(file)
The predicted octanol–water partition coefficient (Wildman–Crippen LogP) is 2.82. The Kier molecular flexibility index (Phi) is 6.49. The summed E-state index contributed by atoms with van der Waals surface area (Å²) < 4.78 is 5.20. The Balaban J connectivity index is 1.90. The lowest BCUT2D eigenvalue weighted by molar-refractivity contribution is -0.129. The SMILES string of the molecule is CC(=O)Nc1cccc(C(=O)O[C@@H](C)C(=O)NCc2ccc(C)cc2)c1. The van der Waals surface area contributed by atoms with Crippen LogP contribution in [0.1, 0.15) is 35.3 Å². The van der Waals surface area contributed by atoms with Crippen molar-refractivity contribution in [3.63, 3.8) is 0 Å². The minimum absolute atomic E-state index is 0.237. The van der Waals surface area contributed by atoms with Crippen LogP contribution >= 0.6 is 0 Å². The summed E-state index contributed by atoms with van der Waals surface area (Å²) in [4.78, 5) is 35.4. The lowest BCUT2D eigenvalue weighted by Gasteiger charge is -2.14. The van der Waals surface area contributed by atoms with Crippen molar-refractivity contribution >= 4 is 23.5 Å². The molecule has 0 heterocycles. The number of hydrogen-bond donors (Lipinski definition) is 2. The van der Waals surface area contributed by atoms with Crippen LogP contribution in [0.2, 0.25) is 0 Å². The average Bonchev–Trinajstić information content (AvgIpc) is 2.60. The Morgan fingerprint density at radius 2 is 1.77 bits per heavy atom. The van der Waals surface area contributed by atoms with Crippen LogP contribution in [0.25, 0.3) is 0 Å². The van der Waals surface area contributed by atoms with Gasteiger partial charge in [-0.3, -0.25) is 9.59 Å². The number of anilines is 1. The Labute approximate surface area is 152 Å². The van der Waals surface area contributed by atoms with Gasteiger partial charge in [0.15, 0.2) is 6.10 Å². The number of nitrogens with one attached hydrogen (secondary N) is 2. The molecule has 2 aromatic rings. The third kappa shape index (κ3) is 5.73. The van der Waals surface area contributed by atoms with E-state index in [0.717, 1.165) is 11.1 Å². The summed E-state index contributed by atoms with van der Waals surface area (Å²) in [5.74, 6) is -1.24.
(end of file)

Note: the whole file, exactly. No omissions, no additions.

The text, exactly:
The predicted octanol–water partition coefficient (Wildman–Crippen LogP) is 2.82. The Kier molecular flexibility index (Phi) is 6.49. The summed E-state index contributed by atoms with van der Waals surface area (Å²) < 4.78 is 5.20. The Balaban J connectivity index is 1.90. The lowest BCUT2D eigenvalue weighted by molar-refractivity contribution is -0.129. The SMILES string of the molecule is CC(=O)Nc1cccc(C(=O)O[C@@H](C)C(=O)NCc2ccc(C)cc2)c1. The van der Waals surface area contributed by atoms with Crippen LogP contribution in [0.1, 0.15) is 35.3 Å². The van der Waals surface area contributed by atoms with Crippen molar-refractivity contribution in [3.63, 3.8) is 0 Å². The minimum absolute atomic E-state index is 0.237. The van der Waals surface area contributed by atoms with Crippen LogP contribution >= 0.6 is 0 Å². The summed E-state index contributed by atoms with van der Waals surface area (Å²) in [4.78, 5) is 35.4. The lowest BCUT2D eigenvalue weighted by Gasteiger charge is -2.14. The van der Waals surface area contributed by atoms with Crippen molar-refractivity contribution >= 4 is 23.5 Å². The molecule has 0 heterocycles. The number of hydrogen-bond donors (Lipinski definition) is 2. The van der Waals surface area contributed by atoms with Crippen LogP contribution in [0.2, 0.25) is 0 Å². The average Bonchev–Trinajstić information content (AvgIpc) is 2.60. The Morgan fingerprint density at radius 2 is 1.77 bits per heavy atom. The van der Waals surface area contributed by atoms with Crippen LogP contribution in [0.25, 0.3) is 0 Å². The van der Waals surface area contributed by atoms with Gasteiger partial charge in [-0.3, -0.25) is 9.59 Å². The number of anilines is 1. The Labute approximate surface area is 152 Å². The van der Waals surface area contributed by atoms with Gasteiger partial charge in [0.15, 0.2) is 6.10 Å². The number of nitrogens with one attached hydrogen (secondary N) is 2. The molecule has 2 aromatic rings. The third kappa shape index (κ3) is 5.73. The van der Waals surface area contributed by atoms with E-state index in [0.717, 1.165) is 11.1 Å². The summed E-state index contributed by atoms with van der Waals surface area (Å²) in [5.74, 6) is -1.24.